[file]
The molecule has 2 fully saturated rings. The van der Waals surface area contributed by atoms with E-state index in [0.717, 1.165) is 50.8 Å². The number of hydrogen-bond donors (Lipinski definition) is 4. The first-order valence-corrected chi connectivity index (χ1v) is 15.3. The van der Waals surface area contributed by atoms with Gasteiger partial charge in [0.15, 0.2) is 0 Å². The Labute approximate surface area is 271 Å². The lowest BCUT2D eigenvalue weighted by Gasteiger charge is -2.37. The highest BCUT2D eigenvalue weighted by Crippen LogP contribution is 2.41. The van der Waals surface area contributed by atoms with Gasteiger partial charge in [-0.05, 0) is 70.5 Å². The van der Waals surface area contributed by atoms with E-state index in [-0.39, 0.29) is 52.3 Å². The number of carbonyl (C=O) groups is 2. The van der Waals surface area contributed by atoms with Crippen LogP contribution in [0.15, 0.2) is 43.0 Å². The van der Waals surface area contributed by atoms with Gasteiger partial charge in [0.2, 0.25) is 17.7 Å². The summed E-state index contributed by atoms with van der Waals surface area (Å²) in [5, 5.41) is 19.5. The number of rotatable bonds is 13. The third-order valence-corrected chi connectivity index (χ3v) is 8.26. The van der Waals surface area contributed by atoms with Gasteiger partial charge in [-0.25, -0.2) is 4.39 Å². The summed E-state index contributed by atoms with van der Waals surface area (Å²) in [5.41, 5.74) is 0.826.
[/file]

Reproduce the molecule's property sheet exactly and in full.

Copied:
The molecule has 2 fully saturated rings. The van der Waals surface area contributed by atoms with E-state index in [0.717, 1.165) is 50.8 Å². The number of hydrogen-bond donors (Lipinski definition) is 4. The first-order valence-corrected chi connectivity index (χ1v) is 15.3. The van der Waals surface area contributed by atoms with Gasteiger partial charge in [0.15, 0.2) is 0 Å². The Labute approximate surface area is 271 Å². The lowest BCUT2D eigenvalue weighted by Gasteiger charge is -2.37. The highest BCUT2D eigenvalue weighted by Crippen LogP contribution is 2.41. The van der Waals surface area contributed by atoms with Gasteiger partial charge in [-0.05, 0) is 70.5 Å². The van der Waals surface area contributed by atoms with E-state index in [-0.39, 0.29) is 52.3 Å². The number of carbonyl (C=O) groups is 2. The van der Waals surface area contributed by atoms with Crippen LogP contribution in [0.15, 0.2) is 43.0 Å². The van der Waals surface area contributed by atoms with Gasteiger partial charge in [0.2, 0.25) is 17.7 Å². The summed E-state index contributed by atoms with van der Waals surface area (Å²) in [5, 5.41) is 19.5. The number of rotatable bonds is 13. The third-order valence-corrected chi connectivity index (χ3v) is 8.26. The van der Waals surface area contributed by atoms with Gasteiger partial charge in [-0.25, -0.2) is 4.39 Å². The summed E-state index contributed by atoms with van der Waals surface area (Å²) in [5.41, 5.74) is 0.826.